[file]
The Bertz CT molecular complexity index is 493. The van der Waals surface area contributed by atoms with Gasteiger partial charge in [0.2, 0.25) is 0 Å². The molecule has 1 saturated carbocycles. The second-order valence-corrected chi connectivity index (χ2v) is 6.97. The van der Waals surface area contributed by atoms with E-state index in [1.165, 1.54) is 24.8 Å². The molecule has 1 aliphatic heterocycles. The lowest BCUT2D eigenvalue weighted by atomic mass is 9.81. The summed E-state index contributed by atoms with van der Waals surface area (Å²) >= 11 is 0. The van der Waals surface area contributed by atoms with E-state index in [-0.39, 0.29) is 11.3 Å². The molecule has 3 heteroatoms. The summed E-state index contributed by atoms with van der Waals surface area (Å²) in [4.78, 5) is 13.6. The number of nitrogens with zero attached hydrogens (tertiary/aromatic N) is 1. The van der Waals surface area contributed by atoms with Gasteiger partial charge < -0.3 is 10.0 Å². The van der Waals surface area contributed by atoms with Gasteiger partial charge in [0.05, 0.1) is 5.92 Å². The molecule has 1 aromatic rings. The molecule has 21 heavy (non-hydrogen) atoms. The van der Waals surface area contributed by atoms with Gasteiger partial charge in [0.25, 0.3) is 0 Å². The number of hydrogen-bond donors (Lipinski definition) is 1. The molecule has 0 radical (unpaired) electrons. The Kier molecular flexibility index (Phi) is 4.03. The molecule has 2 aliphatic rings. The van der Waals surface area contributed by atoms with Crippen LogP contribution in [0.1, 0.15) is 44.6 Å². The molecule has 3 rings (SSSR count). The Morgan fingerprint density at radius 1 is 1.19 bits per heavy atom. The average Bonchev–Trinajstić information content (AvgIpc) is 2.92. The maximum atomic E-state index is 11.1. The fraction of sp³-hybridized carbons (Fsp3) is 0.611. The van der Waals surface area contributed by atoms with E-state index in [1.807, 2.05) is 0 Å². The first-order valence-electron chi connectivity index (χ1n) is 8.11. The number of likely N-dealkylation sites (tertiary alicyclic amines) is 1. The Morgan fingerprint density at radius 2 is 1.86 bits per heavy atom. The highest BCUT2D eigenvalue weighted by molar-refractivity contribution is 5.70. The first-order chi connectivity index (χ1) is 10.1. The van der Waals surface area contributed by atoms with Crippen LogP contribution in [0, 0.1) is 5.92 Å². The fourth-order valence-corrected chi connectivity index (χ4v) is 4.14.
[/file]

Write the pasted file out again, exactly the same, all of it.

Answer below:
The Bertz CT molecular complexity index is 493. The van der Waals surface area contributed by atoms with Gasteiger partial charge in [0.2, 0.25) is 0 Å². The molecule has 1 saturated carbocycles. The second-order valence-corrected chi connectivity index (χ2v) is 6.97. The van der Waals surface area contributed by atoms with E-state index in [1.165, 1.54) is 24.8 Å². The molecule has 1 aliphatic heterocycles. The lowest BCUT2D eigenvalue weighted by atomic mass is 9.81. The summed E-state index contributed by atoms with van der Waals surface area (Å²) >= 11 is 0. The van der Waals surface area contributed by atoms with E-state index in [-0.39, 0.29) is 11.3 Å². The molecule has 3 heteroatoms. The summed E-state index contributed by atoms with van der Waals surface area (Å²) in [4.78, 5) is 13.6. The number of nitrogens with zero attached hydrogens (tertiary/aromatic N) is 1. The van der Waals surface area contributed by atoms with Gasteiger partial charge < -0.3 is 10.0 Å². The van der Waals surface area contributed by atoms with Gasteiger partial charge in [0.05, 0.1) is 5.92 Å². The molecule has 1 aromatic rings. The molecule has 21 heavy (non-hydrogen) atoms. The van der Waals surface area contributed by atoms with Gasteiger partial charge in [0.25, 0.3) is 0 Å². The number of hydrogen-bond donors (Lipinski definition) is 1. The molecule has 0 radical (unpaired) electrons. The Kier molecular flexibility index (Phi) is 4.03. The molecule has 2 aliphatic rings. The van der Waals surface area contributed by atoms with Crippen LogP contribution in [0.1, 0.15) is 44.6 Å². The molecule has 3 rings (SSSR count). The Morgan fingerprint density at radius 1 is 1.19 bits per heavy atom. The average Bonchev–Trinajstić information content (AvgIpc) is 2.92. The maximum atomic E-state index is 11.1. The fraction of sp³-hybridized carbons (Fsp3) is 0.611. The van der Waals surface area contributed by atoms with E-state index in [1.807, 2.05) is 0 Å². The first-order valence-electron chi connectivity index (χ1n) is 8.11. The number of likely N-dealkylation sites (tertiary alicyclic amines) is 1. The Morgan fingerprint density at radius 2 is 1.86 bits per heavy atom. The highest BCUT2D eigenvalue weighted by molar-refractivity contribution is 5.70. The first-order chi connectivity index (χ1) is 10.1. The van der Waals surface area contributed by atoms with Crippen LogP contribution in [0, 0.1) is 5.92 Å². The fourth-order valence-corrected chi connectivity index (χ4v) is 4.14.